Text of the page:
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Neutral Citation Number: [2009] EWCA Crim 2311 IN THE HIGH COURT OF JUSTICE
COURT OF APPEAL (CRIMINAL DIVISION)
ON APPEAL FROM THE CROWN COURT AT KINGSTON-UPON-THAMES
HHJ NICHOLAS PRICE QC
T20057421; T20057412

THE RT. HON. LORD JUSTICE HOOPER
THE HON. MR JUSTICE TOMLINSON
THE HON. MRS JUSTICE SWIFT
- - - - - - - - - - - - - - - - - - - - - Between :
(1) HITENDRA PATEL
(2) SHAAN HUSSAIN
- - - - - - - - - - - - - - - - - - - - - - - - - - - - - - - - - - - - - - - - - - MR SANDIP PATEL, MISS FIONA JACKSON and MISS JEMIMA STRATFORD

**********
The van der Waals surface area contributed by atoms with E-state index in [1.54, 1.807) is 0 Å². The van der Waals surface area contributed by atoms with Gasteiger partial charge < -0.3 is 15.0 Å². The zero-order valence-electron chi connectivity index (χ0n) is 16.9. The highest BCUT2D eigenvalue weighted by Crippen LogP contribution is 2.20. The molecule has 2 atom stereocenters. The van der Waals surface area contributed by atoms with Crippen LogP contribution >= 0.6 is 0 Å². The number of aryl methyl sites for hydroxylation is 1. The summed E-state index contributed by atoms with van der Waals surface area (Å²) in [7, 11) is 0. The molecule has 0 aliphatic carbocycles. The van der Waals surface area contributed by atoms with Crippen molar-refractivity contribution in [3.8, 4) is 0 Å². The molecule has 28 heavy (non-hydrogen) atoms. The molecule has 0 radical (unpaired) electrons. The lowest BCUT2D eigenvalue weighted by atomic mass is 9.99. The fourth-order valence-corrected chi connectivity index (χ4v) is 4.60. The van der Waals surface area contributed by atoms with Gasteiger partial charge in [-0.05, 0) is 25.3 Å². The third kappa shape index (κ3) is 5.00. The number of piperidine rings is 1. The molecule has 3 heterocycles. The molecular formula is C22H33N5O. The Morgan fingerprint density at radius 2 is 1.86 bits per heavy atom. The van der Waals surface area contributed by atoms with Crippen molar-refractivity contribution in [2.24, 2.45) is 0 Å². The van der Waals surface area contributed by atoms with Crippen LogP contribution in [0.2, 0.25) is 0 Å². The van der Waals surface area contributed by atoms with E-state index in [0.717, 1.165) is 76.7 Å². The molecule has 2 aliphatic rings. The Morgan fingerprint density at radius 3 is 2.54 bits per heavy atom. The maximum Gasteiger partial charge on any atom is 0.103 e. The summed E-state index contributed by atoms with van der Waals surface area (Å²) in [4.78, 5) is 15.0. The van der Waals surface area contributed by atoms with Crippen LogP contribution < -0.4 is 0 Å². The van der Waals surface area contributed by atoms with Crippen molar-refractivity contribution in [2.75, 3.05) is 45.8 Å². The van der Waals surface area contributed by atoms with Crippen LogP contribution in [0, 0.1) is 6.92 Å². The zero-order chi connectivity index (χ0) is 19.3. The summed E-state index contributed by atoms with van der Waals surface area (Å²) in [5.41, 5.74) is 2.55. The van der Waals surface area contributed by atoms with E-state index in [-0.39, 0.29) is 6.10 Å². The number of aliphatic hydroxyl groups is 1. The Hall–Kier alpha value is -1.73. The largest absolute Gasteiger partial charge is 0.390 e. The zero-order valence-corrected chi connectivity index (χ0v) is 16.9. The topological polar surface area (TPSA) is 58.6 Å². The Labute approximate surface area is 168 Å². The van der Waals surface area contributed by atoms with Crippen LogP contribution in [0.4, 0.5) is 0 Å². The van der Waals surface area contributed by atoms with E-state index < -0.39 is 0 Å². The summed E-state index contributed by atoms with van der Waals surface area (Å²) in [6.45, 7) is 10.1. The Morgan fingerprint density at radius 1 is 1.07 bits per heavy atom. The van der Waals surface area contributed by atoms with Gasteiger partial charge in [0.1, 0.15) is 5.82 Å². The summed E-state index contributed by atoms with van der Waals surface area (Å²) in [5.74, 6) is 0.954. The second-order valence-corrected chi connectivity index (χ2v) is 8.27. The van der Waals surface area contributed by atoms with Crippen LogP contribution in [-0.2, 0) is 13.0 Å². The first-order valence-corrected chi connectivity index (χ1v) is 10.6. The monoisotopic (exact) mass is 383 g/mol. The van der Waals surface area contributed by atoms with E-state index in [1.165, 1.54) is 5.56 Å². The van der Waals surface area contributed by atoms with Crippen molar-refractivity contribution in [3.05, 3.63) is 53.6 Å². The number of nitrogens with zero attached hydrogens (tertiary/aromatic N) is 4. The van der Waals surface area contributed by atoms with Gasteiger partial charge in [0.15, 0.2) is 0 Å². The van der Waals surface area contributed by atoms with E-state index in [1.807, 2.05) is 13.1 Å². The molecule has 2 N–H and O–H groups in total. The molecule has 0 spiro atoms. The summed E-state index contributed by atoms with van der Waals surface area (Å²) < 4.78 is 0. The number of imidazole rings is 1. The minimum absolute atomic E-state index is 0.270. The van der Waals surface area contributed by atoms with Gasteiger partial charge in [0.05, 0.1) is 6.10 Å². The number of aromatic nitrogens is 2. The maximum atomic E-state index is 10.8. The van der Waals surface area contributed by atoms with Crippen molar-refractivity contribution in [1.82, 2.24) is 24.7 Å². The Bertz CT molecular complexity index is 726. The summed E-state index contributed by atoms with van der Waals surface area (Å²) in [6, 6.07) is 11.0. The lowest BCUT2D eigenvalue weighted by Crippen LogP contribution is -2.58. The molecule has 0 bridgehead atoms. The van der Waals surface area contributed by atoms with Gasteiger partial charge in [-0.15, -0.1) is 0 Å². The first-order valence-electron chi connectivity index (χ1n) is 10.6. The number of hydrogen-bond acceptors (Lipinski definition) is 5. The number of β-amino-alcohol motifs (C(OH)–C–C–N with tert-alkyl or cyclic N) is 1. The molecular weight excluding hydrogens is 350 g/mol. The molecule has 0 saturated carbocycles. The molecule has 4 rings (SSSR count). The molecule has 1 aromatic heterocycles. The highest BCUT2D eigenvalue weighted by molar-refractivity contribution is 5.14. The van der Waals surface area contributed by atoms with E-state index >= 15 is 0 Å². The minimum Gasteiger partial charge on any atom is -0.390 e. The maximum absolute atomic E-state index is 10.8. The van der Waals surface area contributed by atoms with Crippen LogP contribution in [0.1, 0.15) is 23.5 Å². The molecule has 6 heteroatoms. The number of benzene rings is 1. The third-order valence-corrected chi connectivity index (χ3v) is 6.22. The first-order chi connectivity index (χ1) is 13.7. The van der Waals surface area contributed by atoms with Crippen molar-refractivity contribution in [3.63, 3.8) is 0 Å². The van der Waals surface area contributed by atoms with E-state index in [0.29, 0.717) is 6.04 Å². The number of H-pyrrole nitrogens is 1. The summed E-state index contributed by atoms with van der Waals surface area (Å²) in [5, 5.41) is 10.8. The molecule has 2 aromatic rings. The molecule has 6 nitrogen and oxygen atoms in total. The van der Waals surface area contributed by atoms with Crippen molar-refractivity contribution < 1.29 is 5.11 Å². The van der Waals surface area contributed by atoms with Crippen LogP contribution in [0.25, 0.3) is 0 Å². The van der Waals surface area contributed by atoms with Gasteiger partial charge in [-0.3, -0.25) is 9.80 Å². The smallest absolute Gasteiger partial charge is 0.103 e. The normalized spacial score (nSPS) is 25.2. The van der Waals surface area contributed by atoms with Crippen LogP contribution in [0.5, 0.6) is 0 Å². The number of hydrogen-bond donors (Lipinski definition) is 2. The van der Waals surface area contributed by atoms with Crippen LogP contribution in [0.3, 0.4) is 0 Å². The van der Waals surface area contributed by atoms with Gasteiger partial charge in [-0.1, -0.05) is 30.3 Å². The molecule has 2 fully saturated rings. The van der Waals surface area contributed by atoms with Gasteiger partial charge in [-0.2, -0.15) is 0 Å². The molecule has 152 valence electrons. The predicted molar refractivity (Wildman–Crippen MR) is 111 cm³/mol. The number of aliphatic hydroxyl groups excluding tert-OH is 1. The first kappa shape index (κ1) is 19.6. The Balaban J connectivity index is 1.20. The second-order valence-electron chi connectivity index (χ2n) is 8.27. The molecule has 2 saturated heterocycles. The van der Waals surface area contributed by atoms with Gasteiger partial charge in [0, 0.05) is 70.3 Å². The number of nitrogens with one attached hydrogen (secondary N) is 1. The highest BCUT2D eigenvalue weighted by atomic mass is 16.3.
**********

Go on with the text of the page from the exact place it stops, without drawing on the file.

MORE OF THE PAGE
MR ORLANDO POWNALL QC and MR MARTIN HOWE QC for Hitendra Patel
MR ROBIN GRIFFITHS for Shaan Hussain
- - - - - - - - - - - - - - - - - - - - - Approved Judgment
Judgment Approved by the court for handing down.
The Hon. Mr Justice Tomlinson :